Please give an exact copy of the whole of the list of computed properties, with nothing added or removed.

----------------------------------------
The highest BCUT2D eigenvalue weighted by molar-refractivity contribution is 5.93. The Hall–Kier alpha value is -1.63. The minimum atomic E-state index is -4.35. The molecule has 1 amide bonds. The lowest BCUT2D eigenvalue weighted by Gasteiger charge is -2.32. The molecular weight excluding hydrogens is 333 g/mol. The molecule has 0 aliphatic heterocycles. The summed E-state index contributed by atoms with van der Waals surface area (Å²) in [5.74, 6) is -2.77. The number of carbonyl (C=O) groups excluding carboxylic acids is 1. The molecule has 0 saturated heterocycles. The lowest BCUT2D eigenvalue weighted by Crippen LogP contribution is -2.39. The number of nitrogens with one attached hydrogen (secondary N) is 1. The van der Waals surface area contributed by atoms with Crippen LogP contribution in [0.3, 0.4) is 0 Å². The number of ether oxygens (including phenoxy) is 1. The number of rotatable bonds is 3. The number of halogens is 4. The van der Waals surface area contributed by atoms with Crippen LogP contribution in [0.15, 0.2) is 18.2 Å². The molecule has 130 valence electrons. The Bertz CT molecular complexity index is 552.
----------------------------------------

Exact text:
The highest BCUT2D eigenvalue weighted by molar-refractivity contribution is 5.93. The Hall–Kier alpha value is -1.63. The minimum atomic E-state index is -4.35. The molecule has 1 amide bonds. The lowest BCUT2D eigenvalue weighted by Gasteiger charge is -2.32. The molecular weight excluding hydrogens is 333 g/mol. The molecule has 0 aliphatic heterocycles. The summed E-state index contributed by atoms with van der Waals surface area (Å²) in [5.74, 6) is -2.77. The number of carbonyl (C=O) groups excluding carboxylic acids is 1. The molecule has 0 saturated heterocycles. The lowest BCUT2D eigenvalue weighted by Crippen LogP contribution is -2.39. The number of nitrogens with one attached hydrogen (secondary N) is 1. The van der Waals surface area contributed by atoms with Crippen LogP contribution in [0.3, 0.4) is 0 Å². The number of ether oxygens (including phenoxy) is 1. The number of rotatable bonds is 3. The number of halogens is 4. The van der Waals surface area contributed by atoms with Crippen LogP contribution in [0.15, 0.2) is 18.2 Å². The molecule has 130 valence electrons. The Bertz CT molecular complexity index is 552.